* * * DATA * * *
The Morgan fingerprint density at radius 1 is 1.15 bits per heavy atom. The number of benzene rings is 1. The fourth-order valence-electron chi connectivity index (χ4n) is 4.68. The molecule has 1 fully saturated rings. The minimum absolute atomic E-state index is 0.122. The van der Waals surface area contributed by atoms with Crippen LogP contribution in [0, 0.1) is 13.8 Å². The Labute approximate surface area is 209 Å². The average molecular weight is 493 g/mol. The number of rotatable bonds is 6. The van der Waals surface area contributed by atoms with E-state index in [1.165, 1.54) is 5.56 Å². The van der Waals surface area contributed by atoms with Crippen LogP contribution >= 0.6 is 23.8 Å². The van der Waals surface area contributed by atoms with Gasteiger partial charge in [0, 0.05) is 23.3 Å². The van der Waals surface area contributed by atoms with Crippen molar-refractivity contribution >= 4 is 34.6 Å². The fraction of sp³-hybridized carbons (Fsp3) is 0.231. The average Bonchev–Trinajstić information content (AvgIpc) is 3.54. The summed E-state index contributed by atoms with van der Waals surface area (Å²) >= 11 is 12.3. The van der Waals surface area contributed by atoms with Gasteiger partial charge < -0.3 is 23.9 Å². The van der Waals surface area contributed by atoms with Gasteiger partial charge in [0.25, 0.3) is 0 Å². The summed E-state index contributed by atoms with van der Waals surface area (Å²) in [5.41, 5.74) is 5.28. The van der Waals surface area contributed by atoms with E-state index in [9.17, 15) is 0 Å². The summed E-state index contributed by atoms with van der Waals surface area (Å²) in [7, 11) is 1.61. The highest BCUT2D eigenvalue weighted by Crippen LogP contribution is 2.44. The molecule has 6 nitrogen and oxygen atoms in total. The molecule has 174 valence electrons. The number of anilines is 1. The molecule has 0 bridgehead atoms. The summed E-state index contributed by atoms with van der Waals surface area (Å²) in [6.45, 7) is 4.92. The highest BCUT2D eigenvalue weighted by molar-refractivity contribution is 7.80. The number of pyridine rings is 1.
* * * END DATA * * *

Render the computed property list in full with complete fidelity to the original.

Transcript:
The Morgan fingerprint density at radius 1 is 1.15 bits per heavy atom. The number of benzene rings is 1. The fourth-order valence-electron chi connectivity index (χ4n) is 4.68. The molecule has 1 fully saturated rings. The minimum absolute atomic E-state index is 0.122. The van der Waals surface area contributed by atoms with Crippen LogP contribution in [0, 0.1) is 13.8 Å². The Labute approximate surface area is 209 Å². The average molecular weight is 493 g/mol. The number of rotatable bonds is 6. The van der Waals surface area contributed by atoms with E-state index in [1.165, 1.54) is 5.56 Å². The van der Waals surface area contributed by atoms with Crippen LogP contribution >= 0.6 is 23.8 Å². The van der Waals surface area contributed by atoms with Gasteiger partial charge in [0, 0.05) is 23.3 Å². The van der Waals surface area contributed by atoms with Crippen molar-refractivity contribution >= 4 is 34.6 Å². The fraction of sp³-hybridized carbons (Fsp3) is 0.231. The average Bonchev–Trinajstić information content (AvgIpc) is 3.54. The summed E-state index contributed by atoms with van der Waals surface area (Å²) >= 11 is 12.3. The van der Waals surface area contributed by atoms with Gasteiger partial charge < -0.3 is 23.9 Å². The van der Waals surface area contributed by atoms with Gasteiger partial charge in [0.25, 0.3) is 0 Å². The summed E-state index contributed by atoms with van der Waals surface area (Å²) in [5.41, 5.74) is 5.28. The van der Waals surface area contributed by atoms with E-state index in [9.17, 15) is 0 Å². The summed E-state index contributed by atoms with van der Waals surface area (Å²) in [7, 11) is 1.61. The highest BCUT2D eigenvalue weighted by Crippen LogP contribution is 2.44. The molecule has 6 nitrogen and oxygen atoms in total. The molecule has 174 valence electrons. The number of anilines is 1. The molecule has 0 bridgehead atoms. The summed E-state index contributed by atoms with van der Waals surface area (Å²) in [6.45, 7) is 4.92. The highest BCUT2D eigenvalue weighted by molar-refractivity contribution is 7.80. The number of pyridine rings is 1.